East Oahu Community United Against Kamehameha Schools Strip Mall Proposal

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The Hawaii Kai Neighborhood Board will vet a controversial development proposal on Tuesday night by Kamehameha Schools to build a strip mall on a 4.5 acre property on Kalanianaole Highway, just across the street from popular Maunalua Bay.

The proposal is already drawing fire from the community because the strip mall would be built on preservation land. The city would need to rezone the land to commercial use.


Sen. Sam Slom, a Republican who represents much of East Oahu, is opposed to the plan. He said many residents in the community are as well. Slom, president and executive director of Smart Business Hawaii, a small business advocacy organization, said residents want to protect preservation land and open spaces in the already densely developed East Oahu community.

“I am unalterably opposed to changing the current Kamehameha Schools/Bishop Estate preservation zoning and commercialization of the open parcel known as ‘the great lawn,’ directly across and mauka from Maunalua Bay. To destroy this open space, view plane, view of the mountains and to interfere with the recreational use of the Bay, is short-sighted and both wrong and a poor use of planning. Besides the visual blight and loss of open space, the traffic congestion and safety issues are of great concern. This alone would be reason enough to oppose any change in use classification.”

Kamehameha Schools, the state’s largest private land owner, is potentially including Foodland in the mall concept because the popular local grocery store lost its lease last year about a mile down the road at the Koko Marina Shopping Center. The store, which was one of the first Foodland stores in Hawaii and was built in the 33,000 square foot space almost 50 years ago, was replaced by a Petco and WalGreens. Safeway and Costco are the only remaining major grocery stores in Hawaii Kai.

“Like many other area residents, I would hail the return of Foodland to Hawaii Kai,” Slom said. “However, the logical place for a grocery and other needed goods and services businesses is clearly KSBE’s vastly underutilized Kalama Valley Shopping Center. The zoning is there, the parking is there and commercial additions should be there as well.”

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Livable Hawai’i Kai Hui, a non-profit (501C3) community group based in Maunalua, is rallying residents and Maunalua Bay users against the plan.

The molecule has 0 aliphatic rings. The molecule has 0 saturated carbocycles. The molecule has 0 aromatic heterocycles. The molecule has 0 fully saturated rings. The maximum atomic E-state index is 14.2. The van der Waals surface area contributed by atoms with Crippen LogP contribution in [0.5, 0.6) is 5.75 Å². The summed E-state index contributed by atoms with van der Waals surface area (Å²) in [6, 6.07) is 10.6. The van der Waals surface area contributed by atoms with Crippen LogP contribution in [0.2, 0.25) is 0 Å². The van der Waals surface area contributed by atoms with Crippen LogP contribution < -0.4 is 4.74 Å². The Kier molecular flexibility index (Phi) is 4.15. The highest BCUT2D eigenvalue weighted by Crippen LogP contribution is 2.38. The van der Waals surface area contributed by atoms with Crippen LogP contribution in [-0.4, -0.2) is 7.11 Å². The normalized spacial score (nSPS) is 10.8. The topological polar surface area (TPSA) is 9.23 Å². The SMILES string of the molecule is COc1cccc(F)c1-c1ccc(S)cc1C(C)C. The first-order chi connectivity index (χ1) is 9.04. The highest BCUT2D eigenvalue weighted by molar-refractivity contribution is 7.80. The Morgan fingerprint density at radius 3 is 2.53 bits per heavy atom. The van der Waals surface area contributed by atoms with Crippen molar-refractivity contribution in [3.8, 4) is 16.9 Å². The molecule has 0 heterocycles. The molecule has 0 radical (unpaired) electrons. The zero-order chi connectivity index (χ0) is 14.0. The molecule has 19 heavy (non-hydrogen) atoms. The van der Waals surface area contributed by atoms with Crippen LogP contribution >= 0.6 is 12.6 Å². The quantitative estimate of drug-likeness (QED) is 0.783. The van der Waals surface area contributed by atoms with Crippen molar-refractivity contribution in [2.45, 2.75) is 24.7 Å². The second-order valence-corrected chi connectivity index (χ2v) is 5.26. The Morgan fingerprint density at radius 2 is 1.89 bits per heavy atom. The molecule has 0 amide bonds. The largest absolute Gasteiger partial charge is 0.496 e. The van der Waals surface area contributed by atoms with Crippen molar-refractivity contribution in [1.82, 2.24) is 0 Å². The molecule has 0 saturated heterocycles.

“This is not about being anti-development, but it is about respecting our preservation land in Maunalua and, in this particular preservation area, protecting Maunalua Bay from all that will come to the land and waters of Kuapa and Maunalua bay if this development takes place.  Many of the last open spaces left in Hawai’i Kai are preservation land including the Ka Iwi Coastline Mauka, the open spaces around Costco and the Hawai’i Kai Post office and Ka Lapa O Mana (Paiko Ridge).  The Hui would like to see all these open spaces that are preservation land kept that way.  Once the door is open for any of these preservation lands to be developed on, then all the remaining preservation lands in Maunalua will be under constant threat,” said Ann Marie Kirk, a volunteer with the Livable Hawai’i Kai Hui.

Hawaii Kai Neighborhood Board members are reportedly passionately opposed to the plan.  They will accept public testimony at the meeting, which begins at 7 p.m. in Hahaione School’s cafeteria.

Kirk is asking the public to share their thoughts before the neighborhood board meeting by emailing Board Chair Greg Knudesen at knudsen123@gmail.com and Board Member Elizabeth Reilly at yacuk@aol.com

“This parcel of preservation land should stay undeveloped. This open green preservation space helps define our community and provides an inviting entrance into Hawai’i Kai,” Kirk said.

“We are concerned about the negative impact development, construction and commercial use of this area would have on the waters of Kuapa and Maunalua Bay and about the enormous increase of traffic and congestion in the area,” she added.

The state recently completed a widening project in front of that very land parcel, spending more than $2 million to add a turn lane. “This work will be compromised or destroyed,” Kirk said.